Graham Kilmer
MKE County

Climate Change Threatens Milwaukee’s Coastline

New report documents big changes, multiple threats to miles of valuable coastline.

By - May 15th, 2024 12:16 pm

Coastal bluff in Warnimont Park. Photo by Graham Kilmer.

A new report shows how climate change is affecting weather patterns and local ecology in the Milwaukee area, and how all of it will impact the county’s beloved parks system, including the public’s many treasured, but vulnerable, coastal areas.

Milwaukee’s coastline has always been at the mercy of Lake Michigan’s rising and falling lake levels and the slow-acting erosion caused by its waves. But a changing climate means the ecological processes that are considered typical, or within average, will change too. And institutions will have to consider how it will affect Milwaukee’s valued coastline.

Milwaukee County Parks is responsible for maintaining many of the natural, and less developed areas, of the Milwaukee coastline. It’s been estimated that the county is responsible for approximately $2.9 billion worth of coastal assets. Most of that figure represents that held in trust for use by the public. So while it’s not land that will likely ever be up for sale, it will be expensive to maintain and protect.

The department recently worked with Mead & Hunt, an engineering consultant, to develop a Climate Resiliency Plan for the parks system. The plan uses Grant Park as a representative example of the effect climate change will have on county parks, given that it’s a regional park with many of the amenities and natural features found throughout the parks system.

The report looks at a variety of natural areas, infrastructure and amenities in the parks system. But many of the changing ecological processes associated with climate change overlap in their impact on the Great Lakes and Milwaukee’s coastline.

For instance, a primary feature of climate change is the general warming of the Earth’s atmosphere. Milwaukee, like many other places, is getting hotter. For instance, spring temperatures in the Midwest have increased on average by nearly 2 degrees since the middle of the 20th century, according to the report. Since 1980 the region has experienced “a period of rapid warming,” according to the report.

It is no longer a question of if there will be hotter days, but a matter of when, how hot, and how often will Milwaukee see these changes,” the report notes.

Hotter summers are increasing evaporation rates and lowering lake levels. Lake levels naturally rise and fall. However, over the past decade, there have been both record-high and record-low lake levels. “The variability between the low- and high-water levels is one factor that leads to erosion,” according to the report.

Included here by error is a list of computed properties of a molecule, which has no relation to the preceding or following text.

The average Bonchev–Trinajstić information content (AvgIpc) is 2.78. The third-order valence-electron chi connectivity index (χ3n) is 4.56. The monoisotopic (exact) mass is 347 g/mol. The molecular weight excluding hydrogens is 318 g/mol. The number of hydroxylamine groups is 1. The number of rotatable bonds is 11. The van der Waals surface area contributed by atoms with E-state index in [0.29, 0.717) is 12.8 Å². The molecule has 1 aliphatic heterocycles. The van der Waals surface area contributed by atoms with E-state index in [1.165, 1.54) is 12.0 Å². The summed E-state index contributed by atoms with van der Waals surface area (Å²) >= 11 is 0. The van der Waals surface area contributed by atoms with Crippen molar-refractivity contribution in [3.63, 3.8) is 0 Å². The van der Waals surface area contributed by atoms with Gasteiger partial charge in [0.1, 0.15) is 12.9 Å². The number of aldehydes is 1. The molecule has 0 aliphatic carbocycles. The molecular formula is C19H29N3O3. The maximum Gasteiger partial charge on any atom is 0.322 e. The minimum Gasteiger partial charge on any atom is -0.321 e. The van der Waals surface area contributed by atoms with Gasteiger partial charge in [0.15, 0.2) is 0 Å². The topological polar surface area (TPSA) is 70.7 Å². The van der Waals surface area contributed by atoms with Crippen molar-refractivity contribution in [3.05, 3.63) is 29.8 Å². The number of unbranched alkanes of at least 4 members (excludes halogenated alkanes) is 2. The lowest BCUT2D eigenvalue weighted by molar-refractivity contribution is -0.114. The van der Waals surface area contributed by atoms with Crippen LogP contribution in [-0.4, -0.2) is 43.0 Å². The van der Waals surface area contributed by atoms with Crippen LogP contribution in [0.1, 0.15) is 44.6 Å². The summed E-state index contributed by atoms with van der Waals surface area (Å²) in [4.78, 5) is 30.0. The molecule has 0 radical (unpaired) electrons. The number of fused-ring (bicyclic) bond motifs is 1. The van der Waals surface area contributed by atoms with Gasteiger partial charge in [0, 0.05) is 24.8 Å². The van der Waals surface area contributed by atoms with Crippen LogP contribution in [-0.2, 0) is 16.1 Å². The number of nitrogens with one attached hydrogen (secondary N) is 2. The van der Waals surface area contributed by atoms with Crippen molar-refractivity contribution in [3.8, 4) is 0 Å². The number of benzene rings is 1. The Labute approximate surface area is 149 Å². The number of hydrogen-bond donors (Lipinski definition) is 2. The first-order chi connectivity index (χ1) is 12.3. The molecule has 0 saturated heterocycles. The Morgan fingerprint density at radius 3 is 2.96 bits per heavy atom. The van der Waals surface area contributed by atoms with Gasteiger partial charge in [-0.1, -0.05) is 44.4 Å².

For the lake, this has also meant rising temperatures. Since 1970, winter ice cover on the Great Lakes has decreased by approximately 63%.

“The area and duration of ice cover on the Great Lakes are used as indicators for a changing environment and climate,” according to the report. “Ice on the Great Lakes plays a significant role in the local ecology, economy, and ultimately the surrounding communities.”

Less ice cover will create conditions for bigger, stronger waves to batter the county’s shoreline.

The increase in surface area favors wave growth overall, especially when there are strong winter winds moving across the Lakes,” the report notes. “The concern with increasing wave activity is that it leads to coastal damages including wetland and habitat loss.”

In 2020, winter storms battered Milwaukee County’s coastline, causing millions in damage. The cost of the storms to just county infrastructure was approximately $7 million, according to the parks department.

The storms caused huge chunks of Milwaukee’s coastal bluffs to fall off into the lake. The bluffs, carved by the advance of pre-historic glaciers, are also threatened by the increasing precipitation associated with climate change. Wisconsin recently experienced its wettest decade on record (2010 to 2019), according to the report. And since 1950, annual precipitation across the state has increased 17%, or five inches.

All this adds up to more rain and flooding and higher lake levels, which make coastal erosion and winter storms worse.

The county is already working on a long-term plan for protecting its coastal assets. In 2023 it began looking for a contractor to help it create a strategic plan addressing coastal erosion.

The challenge for county officials will be finding the funding to adapt coastal infrastructure in the short term and to implement a long-term strategy to protect them.

Read the full report on Urban Milwaukee.

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